But there is more to the effective education paradigm than budgets, standardized test scores, and graduation rates. Social disruptions like crime, intimidation, bullying, and drug use frequently surface in schools and lead to some scholars feeling threatened or distracted. According to US Department of Justice statistics, violent and nonviolent incidents in US schools peaked in the mid-1990s. Though rates of nonviolent victimization have fallen dramatically since then, the incidence of violent victimization (threats of violence, assault, sexual assault) have fallen more moderately and still remain unacceptably high.
The incidence of violent acts (or threats of such acts) in schools has a direct correlation to decreased student attendance, lower student performance, and social anxiety among students. Christian schools attempt to avoid these consequences by providing a safe environment for all students to learn. Most Christian schools have lower student-staff ratios than their public counterparts and a commitment to a biblical code of conduct among students. As a result, the situations and underlying relational problems among students that often manifest in violent acts or threats are minimized. When they do occur, they’re addressed promptly, with the aim of addressing not only the behavior, but the underlying circumstantial and heart issues that led to the behavior in the first place. Christian schools generally exercise Christian discipleship all the time—which minimizes the need for formal discipline later on.
The schools in the Jubilee network represent an alternative to public and secular private institutions. Each of our network schools helps individual students achieve to their own particular academic and social potential. But our schools’ highest and most sacred priority is shaping the hearts and minds of their students to help them know Jesus Christ, and to reflect his character to the world around them.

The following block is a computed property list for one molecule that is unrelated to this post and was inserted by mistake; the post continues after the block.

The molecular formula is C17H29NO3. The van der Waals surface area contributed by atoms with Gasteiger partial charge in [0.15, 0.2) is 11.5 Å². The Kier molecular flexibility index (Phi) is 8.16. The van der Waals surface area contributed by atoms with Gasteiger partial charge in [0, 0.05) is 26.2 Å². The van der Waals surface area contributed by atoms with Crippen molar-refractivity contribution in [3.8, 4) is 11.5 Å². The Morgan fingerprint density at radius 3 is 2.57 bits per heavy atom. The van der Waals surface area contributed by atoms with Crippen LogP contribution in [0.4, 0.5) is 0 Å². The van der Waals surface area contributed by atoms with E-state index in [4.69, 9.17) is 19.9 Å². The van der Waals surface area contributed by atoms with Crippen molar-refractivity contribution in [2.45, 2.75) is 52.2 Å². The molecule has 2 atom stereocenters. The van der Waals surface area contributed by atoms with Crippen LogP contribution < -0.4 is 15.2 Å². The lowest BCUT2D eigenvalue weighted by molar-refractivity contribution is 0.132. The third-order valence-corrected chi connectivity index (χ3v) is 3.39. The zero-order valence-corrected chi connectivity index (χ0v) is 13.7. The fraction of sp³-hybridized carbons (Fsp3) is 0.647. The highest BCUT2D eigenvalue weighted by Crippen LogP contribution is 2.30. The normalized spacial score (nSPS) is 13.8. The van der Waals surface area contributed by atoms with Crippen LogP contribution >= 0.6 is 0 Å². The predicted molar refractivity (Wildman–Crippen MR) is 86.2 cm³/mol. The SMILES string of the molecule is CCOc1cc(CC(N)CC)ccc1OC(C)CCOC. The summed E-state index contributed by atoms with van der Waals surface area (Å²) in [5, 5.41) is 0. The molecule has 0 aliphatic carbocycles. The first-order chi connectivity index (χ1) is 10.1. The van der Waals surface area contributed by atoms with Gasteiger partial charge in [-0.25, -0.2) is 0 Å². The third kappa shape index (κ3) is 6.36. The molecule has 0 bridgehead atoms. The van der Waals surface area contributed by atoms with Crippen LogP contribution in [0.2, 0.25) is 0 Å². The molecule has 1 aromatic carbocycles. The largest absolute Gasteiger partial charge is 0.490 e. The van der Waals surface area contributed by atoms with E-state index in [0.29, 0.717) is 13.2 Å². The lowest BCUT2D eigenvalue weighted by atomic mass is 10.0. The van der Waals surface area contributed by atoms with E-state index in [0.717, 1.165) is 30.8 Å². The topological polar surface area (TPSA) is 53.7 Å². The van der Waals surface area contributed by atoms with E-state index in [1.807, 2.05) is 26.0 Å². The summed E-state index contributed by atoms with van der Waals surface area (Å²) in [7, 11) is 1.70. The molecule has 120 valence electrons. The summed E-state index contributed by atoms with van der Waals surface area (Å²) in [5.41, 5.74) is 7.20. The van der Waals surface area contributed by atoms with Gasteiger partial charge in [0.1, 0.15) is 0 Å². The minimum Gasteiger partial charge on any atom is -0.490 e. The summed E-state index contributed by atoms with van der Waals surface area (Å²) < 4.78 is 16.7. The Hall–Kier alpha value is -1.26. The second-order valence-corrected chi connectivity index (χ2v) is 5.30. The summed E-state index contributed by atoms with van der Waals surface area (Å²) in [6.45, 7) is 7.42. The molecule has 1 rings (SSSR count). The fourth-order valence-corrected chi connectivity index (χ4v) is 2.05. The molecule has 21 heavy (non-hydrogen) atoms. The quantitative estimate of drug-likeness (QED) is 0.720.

Tim Geiger (M.Div.) is Executive Director of Children's Jubilee Fund. Born and raised in Philadelphia, Tim has lived in or around the city most of his life. His undergraduate studies done at the Community College of Philadelphia, Tim went on to earn a Master of Divinity Degree from Westminster Theological Seminary. He is ordained as a Teaching Elder in the Presbyterian Church in America. Prior to serving at Children's Jubilee Fund, Tim worked for the Internal Revenue Service, The Alliance of Confessing Evangelicals, and Harvest USA, where he also served as Executive Director and then President from 2012-2019. Tim lives with his wife and daughter just outside of Philadelphia.
Children's Jubilee Fund is a 501(c)(3) organization established in 1997 to provide tuition grants to Christian schools in the Philadelphia metro area that serve lower-income students. These grants are then awarded by the schools as scholarships to students who meet income and residency guidelines. Each year, Jubilee provides hundreds of thousands of dollars in grants that, in turn, help hundreds of students in Philadelphia, Delaware, Montgomery, and Camden Counties achieve their God-given academic and personal potential. Children's Jubilee Fund is an entirely donor-supported organization.